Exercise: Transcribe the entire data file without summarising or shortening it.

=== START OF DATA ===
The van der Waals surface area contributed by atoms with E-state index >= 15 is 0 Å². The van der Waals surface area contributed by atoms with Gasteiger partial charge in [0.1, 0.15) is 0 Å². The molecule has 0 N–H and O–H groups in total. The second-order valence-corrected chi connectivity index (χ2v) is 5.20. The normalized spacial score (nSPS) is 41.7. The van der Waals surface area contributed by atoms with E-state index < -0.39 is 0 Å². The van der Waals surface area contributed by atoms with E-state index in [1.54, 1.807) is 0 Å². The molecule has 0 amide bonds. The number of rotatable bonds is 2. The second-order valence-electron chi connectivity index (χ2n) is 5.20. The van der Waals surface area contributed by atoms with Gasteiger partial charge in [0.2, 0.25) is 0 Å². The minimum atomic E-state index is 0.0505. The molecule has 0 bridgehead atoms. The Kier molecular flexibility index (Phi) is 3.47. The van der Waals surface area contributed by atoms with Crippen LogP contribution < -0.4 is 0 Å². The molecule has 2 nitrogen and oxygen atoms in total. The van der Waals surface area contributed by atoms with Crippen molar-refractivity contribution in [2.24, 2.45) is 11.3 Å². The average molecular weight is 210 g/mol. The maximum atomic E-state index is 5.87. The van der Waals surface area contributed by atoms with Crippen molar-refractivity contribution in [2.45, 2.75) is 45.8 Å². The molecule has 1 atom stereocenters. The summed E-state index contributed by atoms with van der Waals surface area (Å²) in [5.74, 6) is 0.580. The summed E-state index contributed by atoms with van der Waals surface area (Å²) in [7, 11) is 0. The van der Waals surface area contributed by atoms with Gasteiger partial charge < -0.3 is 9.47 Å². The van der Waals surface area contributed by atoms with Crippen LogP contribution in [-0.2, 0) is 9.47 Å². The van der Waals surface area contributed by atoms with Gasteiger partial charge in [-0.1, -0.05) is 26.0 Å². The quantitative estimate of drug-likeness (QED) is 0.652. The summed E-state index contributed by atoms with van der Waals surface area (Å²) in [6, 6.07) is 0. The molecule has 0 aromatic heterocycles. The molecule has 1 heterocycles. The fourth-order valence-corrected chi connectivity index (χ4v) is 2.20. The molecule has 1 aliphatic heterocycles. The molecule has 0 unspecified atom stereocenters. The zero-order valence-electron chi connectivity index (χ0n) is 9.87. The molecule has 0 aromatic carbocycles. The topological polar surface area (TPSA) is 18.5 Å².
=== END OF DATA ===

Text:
The van der Waals surface area contributed by atoms with E-state index >= 15 is 0 Å². The van der Waals surface area contributed by atoms with Gasteiger partial charge in [0.1, 0.15) is 0 Å². The molecule has 0 N–H and O–H groups in total. The second-order valence-corrected chi connectivity index (χ2v) is 5.20. The normalized spacial score (nSPS) is 41.7. The van der Waals surface area contributed by atoms with E-state index < -0.39 is 0 Å². The van der Waals surface area contributed by atoms with E-state index in [1.54, 1.807) is 0 Å². The molecule has 0 amide bonds. The number of rotatable bonds is 2. The second-order valence-electron chi connectivity index (χ2n) is 5.20. The van der Waals surface area contributed by atoms with Gasteiger partial charge in [0.2, 0.25) is 0 Å². The minimum atomic E-state index is 0.0505. The molecule has 0 bridgehead atoms. The Kier molecular flexibility index (Phi) is 3.47. The van der Waals surface area contributed by atoms with Crippen LogP contribution < -0.4 is 0 Å². The molecule has 2 nitrogen and oxygen atoms in total. The van der Waals surface area contributed by atoms with Crippen molar-refractivity contribution in [2.24, 2.45) is 11.3 Å². The average molecular weight is 210 g/mol. The maximum atomic E-state index is 5.87. The van der Waals surface area contributed by atoms with Crippen molar-refractivity contribution in [2.45, 2.75) is 45.8 Å². The molecule has 1 atom stereocenters. The summed E-state index contributed by atoms with van der Waals surface area (Å²) in [5.74, 6) is 0.580. The summed E-state index contributed by atoms with van der Waals surface area (Å²) in [7, 11) is 0. The van der Waals surface area contributed by atoms with Gasteiger partial charge < -0.3 is 9.47 Å². The van der Waals surface area contributed by atoms with Crippen LogP contribution in [-0.2, 0) is 9.47 Å². The van der Waals surface area contributed by atoms with Gasteiger partial charge in [-0.1, -0.05) is 26.0 Å². The quantitative estimate of drug-likeness (QED) is 0.652. The summed E-state index contributed by atoms with van der Waals surface area (Å²) in [6, 6.07) is 0. The molecule has 0 aromatic heterocycles. The molecule has 1 heterocycles. The fourth-order valence-corrected chi connectivity index (χ4v) is 2.20. The molecule has 1 aliphatic heterocycles. The molecule has 0 unspecified atom stereocenters. The zero-order valence-electron chi connectivity index (χ0n) is 9.87. The molecule has 0 aromatic carbocycles. The topological polar surface area (TPSA) is 18.5 Å².